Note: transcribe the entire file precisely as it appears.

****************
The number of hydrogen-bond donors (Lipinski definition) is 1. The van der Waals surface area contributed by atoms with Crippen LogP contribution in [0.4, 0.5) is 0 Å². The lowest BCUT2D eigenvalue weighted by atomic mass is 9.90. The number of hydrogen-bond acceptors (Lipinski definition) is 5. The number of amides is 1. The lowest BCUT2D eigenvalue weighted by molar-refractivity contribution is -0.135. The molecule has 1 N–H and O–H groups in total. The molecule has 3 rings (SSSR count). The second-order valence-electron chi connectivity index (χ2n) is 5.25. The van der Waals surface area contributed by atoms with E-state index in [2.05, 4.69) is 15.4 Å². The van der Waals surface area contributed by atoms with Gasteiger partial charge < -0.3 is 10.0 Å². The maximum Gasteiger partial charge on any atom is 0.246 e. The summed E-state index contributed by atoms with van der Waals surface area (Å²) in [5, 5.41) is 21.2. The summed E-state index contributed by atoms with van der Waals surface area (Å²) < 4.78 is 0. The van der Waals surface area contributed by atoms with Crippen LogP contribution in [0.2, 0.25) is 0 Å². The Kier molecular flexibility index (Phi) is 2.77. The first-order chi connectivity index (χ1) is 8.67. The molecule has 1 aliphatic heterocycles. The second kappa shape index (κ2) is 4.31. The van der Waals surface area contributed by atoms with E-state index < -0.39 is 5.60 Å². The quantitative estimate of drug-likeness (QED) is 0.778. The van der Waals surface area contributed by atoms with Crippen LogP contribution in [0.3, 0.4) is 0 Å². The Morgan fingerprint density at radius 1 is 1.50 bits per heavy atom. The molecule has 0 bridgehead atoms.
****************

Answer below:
The number of hydrogen-bond donors (Lipinski definition) is 1. The van der Waals surface area contributed by atoms with Crippen LogP contribution in [0.4, 0.5) is 0 Å². The lowest BCUT2D eigenvalue weighted by atomic mass is 9.90. The number of hydrogen-bond acceptors (Lipinski definition) is 5. The number of amides is 1. The lowest BCUT2D eigenvalue weighted by molar-refractivity contribution is -0.135. The molecule has 1 N–H and O–H groups in total. The molecule has 3 rings (SSSR count). The second-order valence-electron chi connectivity index (χ2n) is 5.25. The van der Waals surface area contributed by atoms with E-state index in [2.05, 4.69) is 15.4 Å². The van der Waals surface area contributed by atoms with Gasteiger partial charge < -0.3 is 10.0 Å². The maximum Gasteiger partial charge on any atom is 0.246 e. The summed E-state index contributed by atoms with van der Waals surface area (Å²) in [5, 5.41) is 21.2. The summed E-state index contributed by atoms with van der Waals surface area (Å²) < 4.78 is 0. The van der Waals surface area contributed by atoms with Crippen LogP contribution in [0.2, 0.25) is 0 Å². The Kier molecular flexibility index (Phi) is 2.77. The first-order chi connectivity index (χ1) is 8.67. The molecule has 1 aliphatic heterocycles. The second kappa shape index (κ2) is 4.31. The van der Waals surface area contributed by atoms with E-state index < -0.39 is 5.60 Å². The quantitative estimate of drug-likeness (QED) is 0.778. The van der Waals surface area contributed by atoms with Crippen LogP contribution in [0.3, 0.4) is 0 Å². The Morgan fingerprint density at radius 1 is 1.50 bits per heavy atom. The molecule has 0 bridgehead atoms.